BORGER: So why the change of heart?
M. ROMNEY: It was a change of heart. What this MS disease has taught me is to learn how to be self-contained and how to not absorb some of the negative things and to recognize that it was an endeavor that was worth doing and worth pursuing.
M. ROMNEY: I'm Mitt Romney. I believe in America and I'm running for president of the United States.
BORGER: But it was a different environment this time around. Very anti-establishment. So Romney was reborn as an outsider.
M. ROMNEY: I served in government but I didn't inhale. I'm still a business guy.
BORGER: Fixing his 2008 mistake, Romney had one driving message.
M. ROMNEY: And have the experience to get our economy back on track. That's the kind of leader I aspire to be.
BORGER: It became his mantra. But the Tea Party full of contempt for health care reform never trusted Romney, the man who reformed health care in Massachusetts.
Erick Erickson is the editor of Redstate.com, a conservative Web site.
ERICK ERICKSON, EDITOR, REDSTATE.COM: You sit in the room of conservatives behind the scenes without cameras on and ask them how many really believe that Mitt Romney is going to fully repeal Obamacare, I don't think a hand will go up in the room.
BORGER: And when Romney calls himself this.
M. ROMNEY: I was a severely conservative Republican governor.
BORGER: He gets this.
ERICKSON: That's not a line you hear conservatives say about themselves, that's something you hear Democrats say about conservatives.
M. ROMNEY: But this is not the time to be doubting people's words.
BORGER: One by one, the old demons reappeared.
RICK SANTORUM (R), FORMER PRESIDENTIAL CANDIDATE: Romney-care.
NEWT GINGRICH (R), FORMER PRESIDENTIAL CANDIDATE: Pro-abortion.
GOV. RICK PERRY (R), TEXAS: Bain Capital.
BORGER: Handing the Democrats a primer on Romney's vulnerabilities.
M. ROMNEY: And I'll release multiple years. I don't know how many years.
BORGER: On Bain, flip-flops, taxes, secrecy, his wealth. But Romney finally crawled across the finish line. And his new junior partner, Paul Ryan, has given reluctant conservatives some hope.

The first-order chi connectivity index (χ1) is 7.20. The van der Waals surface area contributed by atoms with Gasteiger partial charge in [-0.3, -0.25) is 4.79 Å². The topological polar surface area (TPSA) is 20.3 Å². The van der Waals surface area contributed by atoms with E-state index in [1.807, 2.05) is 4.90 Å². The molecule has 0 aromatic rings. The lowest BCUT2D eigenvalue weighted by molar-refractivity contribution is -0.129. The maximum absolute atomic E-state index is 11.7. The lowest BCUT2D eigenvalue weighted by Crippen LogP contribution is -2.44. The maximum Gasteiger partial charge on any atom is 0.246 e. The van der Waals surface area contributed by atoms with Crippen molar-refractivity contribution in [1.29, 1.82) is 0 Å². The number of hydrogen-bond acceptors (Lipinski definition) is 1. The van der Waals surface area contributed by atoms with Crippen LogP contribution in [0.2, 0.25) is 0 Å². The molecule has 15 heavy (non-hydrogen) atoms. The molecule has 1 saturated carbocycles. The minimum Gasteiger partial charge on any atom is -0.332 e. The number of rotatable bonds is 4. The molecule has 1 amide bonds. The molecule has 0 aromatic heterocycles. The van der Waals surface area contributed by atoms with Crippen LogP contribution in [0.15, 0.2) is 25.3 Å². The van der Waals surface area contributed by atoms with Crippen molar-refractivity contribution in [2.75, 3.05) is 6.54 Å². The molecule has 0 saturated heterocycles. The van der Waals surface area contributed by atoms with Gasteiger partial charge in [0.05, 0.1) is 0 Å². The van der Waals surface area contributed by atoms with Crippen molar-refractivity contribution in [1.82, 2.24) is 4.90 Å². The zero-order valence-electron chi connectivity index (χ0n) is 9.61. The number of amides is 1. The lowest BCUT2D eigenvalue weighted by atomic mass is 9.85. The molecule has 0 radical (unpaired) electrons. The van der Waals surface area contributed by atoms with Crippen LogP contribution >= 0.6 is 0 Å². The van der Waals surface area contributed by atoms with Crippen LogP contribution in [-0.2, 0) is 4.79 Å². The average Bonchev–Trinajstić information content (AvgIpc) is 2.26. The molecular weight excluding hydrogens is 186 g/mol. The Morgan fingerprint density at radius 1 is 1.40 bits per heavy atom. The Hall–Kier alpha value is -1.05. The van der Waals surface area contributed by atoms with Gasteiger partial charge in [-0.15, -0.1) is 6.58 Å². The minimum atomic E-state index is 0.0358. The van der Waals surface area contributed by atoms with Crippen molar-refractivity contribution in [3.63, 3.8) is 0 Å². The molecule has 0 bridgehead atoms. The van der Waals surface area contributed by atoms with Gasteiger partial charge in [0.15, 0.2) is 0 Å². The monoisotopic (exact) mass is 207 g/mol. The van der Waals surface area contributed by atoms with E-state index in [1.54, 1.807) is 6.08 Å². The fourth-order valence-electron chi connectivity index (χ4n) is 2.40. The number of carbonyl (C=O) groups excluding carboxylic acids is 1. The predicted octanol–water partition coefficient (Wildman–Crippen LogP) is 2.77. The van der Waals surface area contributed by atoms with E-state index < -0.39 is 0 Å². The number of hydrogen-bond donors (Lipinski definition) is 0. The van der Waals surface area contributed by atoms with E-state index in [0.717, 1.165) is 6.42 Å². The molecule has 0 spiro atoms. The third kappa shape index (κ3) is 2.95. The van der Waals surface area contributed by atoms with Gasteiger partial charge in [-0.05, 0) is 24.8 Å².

M. ROMNEY: I want to hear what he has to say on this topic.
BORGER: But presidential politics is about more than just piecing together coalition. It's also about telling a story of who you are, what you believe and why you can be trusted.
T. ROMNEY: He's very professional. He's got a bit of New England in him when he's up doing a job, he's going to do it professionally. But he's not the caricature that the media or the Democrats want to portray. He's a very warm caring guy.
M. ROMNEY: Good morning.
BORGER: Romney is trying to let people in, like wading into scripture as he speaks after the Aurora, Colorado, shootings.
M. ROMNEY: Blessed be God who comforth us in all our tribulations.
A. ROMNEY: And that's, to me, about 90 percent of who he is. That's the -- that's the Mitt that I wish people would see all the time because that's how I know him and that's how I think of him. And there are moments like that where you can see that and really get a lens into his soul.
BORGER: But it can be fuzzy much of the time, leaving an opening for the opposition.
People say you're secretive, you're out of touch. You play by a different set of rules.
M. ROMNEY: Well, I know that the Obama campaign is going to do everything they can to try and deflect from the economic record of the president and his failure to come up with a plan to get the economy going in the future.
BORGER: No doubt Romney is on message this time. He wants us to believe he can fix things, like the economy, and won't give up until he does. But that's the easy part of his story. The rest is harder to tell. He's a devout Mormon who still worries it will be held against him. He's more pragmatist than ideologue, more private than public.
And in the end, more cautious than candid. Perhaps the ultimate lesson Mitt Romney learned from his father's life.
M. ROMNEY: He cared about passion for the mission that he was in this middle of fighting for and winning or losing didn't change his perspective at all about who he was. He's been defined as a man of character throughout his life and elections don't change that.
BORGER: Do you feel that way as you look at this election, win or lose?
M. ROMNEY: Absolutely. This is a choice that's up to the American people. And who I am has been long ago decided by my wife, by my five sons, by my grandkids, daughters in law and the people who know me best.